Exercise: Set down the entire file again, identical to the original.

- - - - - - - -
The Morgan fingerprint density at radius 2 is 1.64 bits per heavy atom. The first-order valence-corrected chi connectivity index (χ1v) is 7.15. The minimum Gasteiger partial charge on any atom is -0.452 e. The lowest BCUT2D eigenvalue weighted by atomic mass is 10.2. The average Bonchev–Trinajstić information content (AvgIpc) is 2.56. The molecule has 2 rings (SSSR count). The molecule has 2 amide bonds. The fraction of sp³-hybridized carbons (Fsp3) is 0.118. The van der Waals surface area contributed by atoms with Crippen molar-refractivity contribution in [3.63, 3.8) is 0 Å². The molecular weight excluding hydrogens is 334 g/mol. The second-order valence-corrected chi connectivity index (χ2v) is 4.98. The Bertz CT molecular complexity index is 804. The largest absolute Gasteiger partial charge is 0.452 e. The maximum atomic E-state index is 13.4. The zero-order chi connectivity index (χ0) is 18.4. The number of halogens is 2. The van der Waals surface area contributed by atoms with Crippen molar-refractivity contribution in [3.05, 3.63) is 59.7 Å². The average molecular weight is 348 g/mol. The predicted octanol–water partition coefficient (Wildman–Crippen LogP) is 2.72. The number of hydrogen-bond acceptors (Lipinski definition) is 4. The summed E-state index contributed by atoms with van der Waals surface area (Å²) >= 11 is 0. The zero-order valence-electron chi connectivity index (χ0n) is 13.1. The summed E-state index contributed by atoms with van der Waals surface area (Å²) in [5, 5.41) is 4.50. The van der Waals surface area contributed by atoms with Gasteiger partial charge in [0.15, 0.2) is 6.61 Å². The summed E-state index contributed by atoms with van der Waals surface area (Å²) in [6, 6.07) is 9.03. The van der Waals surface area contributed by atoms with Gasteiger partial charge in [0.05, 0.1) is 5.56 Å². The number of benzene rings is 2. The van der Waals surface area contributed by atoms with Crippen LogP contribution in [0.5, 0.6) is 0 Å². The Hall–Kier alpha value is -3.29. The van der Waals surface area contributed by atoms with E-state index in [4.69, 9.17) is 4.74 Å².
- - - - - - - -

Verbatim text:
The Morgan fingerprint density at radius 2 is 1.64 bits per heavy atom. The first-order valence-corrected chi connectivity index (χ1v) is 7.15. The minimum Gasteiger partial charge on any atom is -0.452 e. The lowest BCUT2D eigenvalue weighted by atomic mass is 10.2. The average Bonchev–Trinajstić information content (AvgIpc) is 2.56. The molecule has 2 rings (SSSR count). The molecule has 2 amide bonds. The fraction of sp³-hybridized carbons (Fsp3) is 0.118. The van der Waals surface area contributed by atoms with Crippen molar-refractivity contribution in [3.63, 3.8) is 0 Å². The molecular weight excluding hydrogens is 334 g/mol. The second-order valence-corrected chi connectivity index (χ2v) is 4.98. The Bertz CT molecular complexity index is 804. The largest absolute Gasteiger partial charge is 0.452 e. The maximum atomic E-state index is 13.4. The zero-order chi connectivity index (χ0) is 18.4. The number of halogens is 2. The van der Waals surface area contributed by atoms with Crippen molar-refractivity contribution in [3.05, 3.63) is 59.7 Å². The average molecular weight is 348 g/mol. The predicted octanol–water partition coefficient (Wildman–Crippen LogP) is 2.72. The number of hydrogen-bond acceptors (Lipinski definition) is 4. The summed E-state index contributed by atoms with van der Waals surface area (Å²) >= 11 is 0. The zero-order valence-electron chi connectivity index (χ0n) is 13.1. The summed E-state index contributed by atoms with van der Waals surface area (Å²) in [5, 5.41) is 4.50. The van der Waals surface area contributed by atoms with Gasteiger partial charge in [0.15, 0.2) is 6.61 Å². The summed E-state index contributed by atoms with van der Waals surface area (Å²) in [6, 6.07) is 9.03. The van der Waals surface area contributed by atoms with Gasteiger partial charge in [0.05, 0.1) is 5.56 Å². The number of benzene rings is 2. The van der Waals surface area contributed by atoms with Crippen LogP contribution in [0.5, 0.6) is 0 Å². The Hall–Kier alpha value is -3.29. The van der Waals surface area contributed by atoms with E-state index in [4.69, 9.17) is 4.74 Å².